Fed's Clarida sounds upbeat note on economic outlook
The US central bank's second-highest ranking official sounded an upbeat note on the outlook for the US economy on Thursday while signaling that the stance of monetary policy remained "appropriate".
In remarks prepared for a speech to be delivered in New York, Richard Clarida said that the Fed's interest rate cuts in 2019 had been "well-timed" and that the economy had started 2020 from a "good" place, with "solid" GDP growth.
Clarida added that despite joblessness being at a 50-year low in America, the "strong" labour market was not yet generating inflationary pressures and that he expected inflation in the States to "gradually" converge to the US central bank's symmetric 2.0% target.
At 1.6% year-on-year, at present, policymakers' prefered inflation gauge, the price deflator for personal consumption expenditures was running "somewhat below our 2.0% objective", he said.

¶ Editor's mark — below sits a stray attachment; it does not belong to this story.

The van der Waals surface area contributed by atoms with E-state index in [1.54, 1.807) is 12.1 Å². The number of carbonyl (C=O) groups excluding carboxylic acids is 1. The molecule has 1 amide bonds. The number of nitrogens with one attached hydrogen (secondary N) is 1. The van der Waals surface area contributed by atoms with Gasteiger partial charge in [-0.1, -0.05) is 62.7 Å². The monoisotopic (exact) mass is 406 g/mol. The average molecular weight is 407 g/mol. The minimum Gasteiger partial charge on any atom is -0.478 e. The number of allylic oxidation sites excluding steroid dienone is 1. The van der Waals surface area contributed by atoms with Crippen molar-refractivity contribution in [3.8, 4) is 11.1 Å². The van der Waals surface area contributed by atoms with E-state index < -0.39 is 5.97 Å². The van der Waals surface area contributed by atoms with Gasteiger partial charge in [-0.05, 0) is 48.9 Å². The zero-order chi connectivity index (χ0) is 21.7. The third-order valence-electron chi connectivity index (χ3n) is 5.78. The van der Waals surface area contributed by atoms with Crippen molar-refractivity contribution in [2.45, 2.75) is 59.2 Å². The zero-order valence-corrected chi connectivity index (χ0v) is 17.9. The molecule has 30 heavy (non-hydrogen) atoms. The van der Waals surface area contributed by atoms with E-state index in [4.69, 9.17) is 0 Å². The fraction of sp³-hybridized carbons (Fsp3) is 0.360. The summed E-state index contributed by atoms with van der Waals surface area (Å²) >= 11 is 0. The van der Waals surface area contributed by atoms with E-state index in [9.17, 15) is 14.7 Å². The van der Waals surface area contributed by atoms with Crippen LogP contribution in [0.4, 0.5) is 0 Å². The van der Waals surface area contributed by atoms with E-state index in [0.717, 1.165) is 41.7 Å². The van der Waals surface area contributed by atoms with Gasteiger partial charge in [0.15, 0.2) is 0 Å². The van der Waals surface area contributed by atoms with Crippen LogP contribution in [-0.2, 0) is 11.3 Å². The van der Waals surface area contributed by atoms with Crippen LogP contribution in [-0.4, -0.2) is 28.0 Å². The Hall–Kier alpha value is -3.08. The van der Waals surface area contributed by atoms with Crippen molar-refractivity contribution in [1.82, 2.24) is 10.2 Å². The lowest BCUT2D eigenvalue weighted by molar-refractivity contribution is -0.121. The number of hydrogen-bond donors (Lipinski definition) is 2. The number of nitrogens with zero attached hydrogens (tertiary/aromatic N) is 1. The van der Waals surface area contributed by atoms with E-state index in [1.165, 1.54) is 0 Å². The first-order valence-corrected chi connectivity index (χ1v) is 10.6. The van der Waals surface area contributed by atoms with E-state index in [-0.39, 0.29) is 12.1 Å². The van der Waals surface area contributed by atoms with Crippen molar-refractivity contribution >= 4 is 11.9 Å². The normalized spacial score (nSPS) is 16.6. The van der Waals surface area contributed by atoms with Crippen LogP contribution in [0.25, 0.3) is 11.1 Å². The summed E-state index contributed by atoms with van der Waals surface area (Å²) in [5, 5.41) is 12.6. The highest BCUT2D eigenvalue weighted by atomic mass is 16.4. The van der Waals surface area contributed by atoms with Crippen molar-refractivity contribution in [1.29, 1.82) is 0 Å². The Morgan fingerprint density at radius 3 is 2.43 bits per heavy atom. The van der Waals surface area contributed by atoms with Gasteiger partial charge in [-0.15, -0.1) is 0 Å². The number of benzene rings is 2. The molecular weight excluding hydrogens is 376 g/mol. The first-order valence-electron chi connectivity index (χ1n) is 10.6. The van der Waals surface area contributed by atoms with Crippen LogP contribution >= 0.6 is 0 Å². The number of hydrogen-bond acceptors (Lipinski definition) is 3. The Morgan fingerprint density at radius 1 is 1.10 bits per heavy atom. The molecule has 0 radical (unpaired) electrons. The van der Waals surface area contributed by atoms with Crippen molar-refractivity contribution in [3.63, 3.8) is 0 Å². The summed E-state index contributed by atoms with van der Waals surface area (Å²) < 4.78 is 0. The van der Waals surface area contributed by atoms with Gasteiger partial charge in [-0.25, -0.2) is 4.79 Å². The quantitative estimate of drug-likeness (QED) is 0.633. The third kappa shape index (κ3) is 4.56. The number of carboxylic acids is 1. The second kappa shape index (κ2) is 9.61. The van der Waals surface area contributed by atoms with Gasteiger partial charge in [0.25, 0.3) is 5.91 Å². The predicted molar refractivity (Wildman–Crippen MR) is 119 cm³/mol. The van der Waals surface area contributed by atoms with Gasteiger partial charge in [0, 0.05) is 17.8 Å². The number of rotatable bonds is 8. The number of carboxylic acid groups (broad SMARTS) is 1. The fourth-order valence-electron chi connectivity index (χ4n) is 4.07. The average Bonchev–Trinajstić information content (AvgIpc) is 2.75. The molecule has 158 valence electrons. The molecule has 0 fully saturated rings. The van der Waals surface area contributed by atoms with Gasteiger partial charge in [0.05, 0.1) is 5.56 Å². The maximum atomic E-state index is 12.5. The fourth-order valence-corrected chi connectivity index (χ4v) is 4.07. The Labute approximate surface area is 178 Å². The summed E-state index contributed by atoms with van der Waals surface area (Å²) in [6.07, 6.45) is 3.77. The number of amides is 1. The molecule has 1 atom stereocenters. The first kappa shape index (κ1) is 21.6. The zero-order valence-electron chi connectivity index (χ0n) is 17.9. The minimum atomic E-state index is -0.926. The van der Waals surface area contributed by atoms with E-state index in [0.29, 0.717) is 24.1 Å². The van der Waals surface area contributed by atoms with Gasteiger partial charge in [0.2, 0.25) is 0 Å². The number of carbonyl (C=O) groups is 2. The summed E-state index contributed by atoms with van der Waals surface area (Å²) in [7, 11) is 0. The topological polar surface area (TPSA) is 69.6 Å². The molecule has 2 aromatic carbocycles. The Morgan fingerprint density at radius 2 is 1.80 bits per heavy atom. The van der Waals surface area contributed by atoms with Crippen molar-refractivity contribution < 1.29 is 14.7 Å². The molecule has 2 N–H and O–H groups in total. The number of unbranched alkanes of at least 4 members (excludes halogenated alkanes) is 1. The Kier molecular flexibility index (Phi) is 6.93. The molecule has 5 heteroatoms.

"I believe that monetary policy is in a good place and should continue to support sustained growth, a strong labor market, and inflation running close to our symmetric 2 percent objective," Clarida said.
"As long as incoming information about the economy remains broadly consistent with this outlook, the current stance of monetary policy likely will remain appropriate."
Measures of inflation expectations, both surveys and market prices, had retreated, but were are at the bottom end of the range which he considered consistent with the Fed's price stability mandate.
As a member of the Federal Reserve's Board of Governors, Clarida wielded a vote on the Federal Open Market Committee, the central bank's decision-making organ.